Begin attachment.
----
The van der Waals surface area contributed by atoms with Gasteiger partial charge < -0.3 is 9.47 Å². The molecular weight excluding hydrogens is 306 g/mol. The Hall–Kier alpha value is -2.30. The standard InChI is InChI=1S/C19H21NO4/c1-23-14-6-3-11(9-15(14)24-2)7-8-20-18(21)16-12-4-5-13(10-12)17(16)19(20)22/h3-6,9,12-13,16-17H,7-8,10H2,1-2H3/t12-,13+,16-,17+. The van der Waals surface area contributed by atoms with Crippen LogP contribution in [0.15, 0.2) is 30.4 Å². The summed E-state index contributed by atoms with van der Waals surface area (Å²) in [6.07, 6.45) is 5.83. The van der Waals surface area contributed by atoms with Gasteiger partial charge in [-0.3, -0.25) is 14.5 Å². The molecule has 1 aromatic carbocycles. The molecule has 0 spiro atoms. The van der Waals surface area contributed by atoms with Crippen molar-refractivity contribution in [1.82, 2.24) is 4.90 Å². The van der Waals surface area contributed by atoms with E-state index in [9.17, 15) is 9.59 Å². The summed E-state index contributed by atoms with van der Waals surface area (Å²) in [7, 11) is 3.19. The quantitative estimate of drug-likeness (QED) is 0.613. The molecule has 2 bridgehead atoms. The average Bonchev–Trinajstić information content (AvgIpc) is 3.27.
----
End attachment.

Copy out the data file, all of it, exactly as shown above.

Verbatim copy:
The van der Waals surface area contributed by atoms with Gasteiger partial charge < -0.3 is 9.47 Å². The molecular weight excluding hydrogens is 306 g/mol. The Hall–Kier alpha value is -2.30. The standard InChI is InChI=1S/C19H21NO4/c1-23-14-6-3-11(9-15(14)24-2)7-8-20-18(21)16-12-4-5-13(10-12)17(16)19(20)22/h3-6,9,12-13,16-17H,7-8,10H2,1-2H3/t12-,13+,16-,17+. The van der Waals surface area contributed by atoms with Crippen LogP contribution in [0.15, 0.2) is 30.4 Å². The summed E-state index contributed by atoms with van der Waals surface area (Å²) in [6.07, 6.45) is 5.83. The van der Waals surface area contributed by atoms with Gasteiger partial charge in [-0.3, -0.25) is 14.5 Å². The molecule has 1 aromatic carbocycles. The molecule has 0 spiro atoms. The van der Waals surface area contributed by atoms with Crippen molar-refractivity contribution in [1.82, 2.24) is 4.90 Å². The van der Waals surface area contributed by atoms with E-state index in [9.17, 15) is 9.59 Å². The summed E-state index contributed by atoms with van der Waals surface area (Å²) in [7, 11) is 3.19. The quantitative estimate of drug-likeness (QED) is 0.613. The molecule has 2 bridgehead atoms. The average Bonchev–Trinajstić information content (AvgIpc) is 3.27.